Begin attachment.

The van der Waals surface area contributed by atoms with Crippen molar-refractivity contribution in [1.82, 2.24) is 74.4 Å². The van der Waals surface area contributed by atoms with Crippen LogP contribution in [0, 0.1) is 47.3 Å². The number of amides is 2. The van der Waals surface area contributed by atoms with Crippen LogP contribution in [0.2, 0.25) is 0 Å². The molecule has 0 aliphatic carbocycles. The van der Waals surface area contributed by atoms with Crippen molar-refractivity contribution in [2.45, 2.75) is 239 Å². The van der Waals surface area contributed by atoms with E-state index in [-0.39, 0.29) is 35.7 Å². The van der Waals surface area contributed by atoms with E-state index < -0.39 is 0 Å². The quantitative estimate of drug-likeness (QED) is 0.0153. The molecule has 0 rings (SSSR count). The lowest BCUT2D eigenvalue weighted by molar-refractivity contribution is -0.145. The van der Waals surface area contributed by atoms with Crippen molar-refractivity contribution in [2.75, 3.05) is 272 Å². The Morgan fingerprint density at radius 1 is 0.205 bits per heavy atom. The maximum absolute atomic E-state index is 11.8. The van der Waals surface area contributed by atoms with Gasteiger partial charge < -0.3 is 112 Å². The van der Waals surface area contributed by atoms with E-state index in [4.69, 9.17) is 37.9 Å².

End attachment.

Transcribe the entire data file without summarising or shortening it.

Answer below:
The van der Waals surface area contributed by atoms with Crippen molar-refractivity contribution in [1.82, 2.24) is 74.4 Å². The van der Waals surface area contributed by atoms with Crippen LogP contribution in [0, 0.1) is 47.3 Å². The number of amides is 2. The van der Waals surface area contributed by atoms with Crippen LogP contribution in [0.2, 0.25) is 0 Å². The molecule has 0 aliphatic carbocycles. The van der Waals surface area contributed by atoms with Crippen molar-refractivity contribution in [2.45, 2.75) is 239 Å². The van der Waals surface area contributed by atoms with E-state index in [-0.39, 0.29) is 35.7 Å². The van der Waals surface area contributed by atoms with E-state index < -0.39 is 0 Å². The quantitative estimate of drug-likeness (QED) is 0.0153. The molecule has 0 rings (SSSR count). The lowest BCUT2D eigenvalue weighted by molar-refractivity contribution is -0.145. The van der Waals surface area contributed by atoms with Crippen molar-refractivity contribution in [2.75, 3.05) is 272 Å². The Morgan fingerprint density at radius 1 is 0.205 bits per heavy atom. The maximum absolute atomic E-state index is 11.8. The van der Waals surface area contributed by atoms with Gasteiger partial charge < -0.3 is 112 Å². The van der Waals surface area contributed by atoms with E-state index in [4.69, 9.17) is 37.9 Å².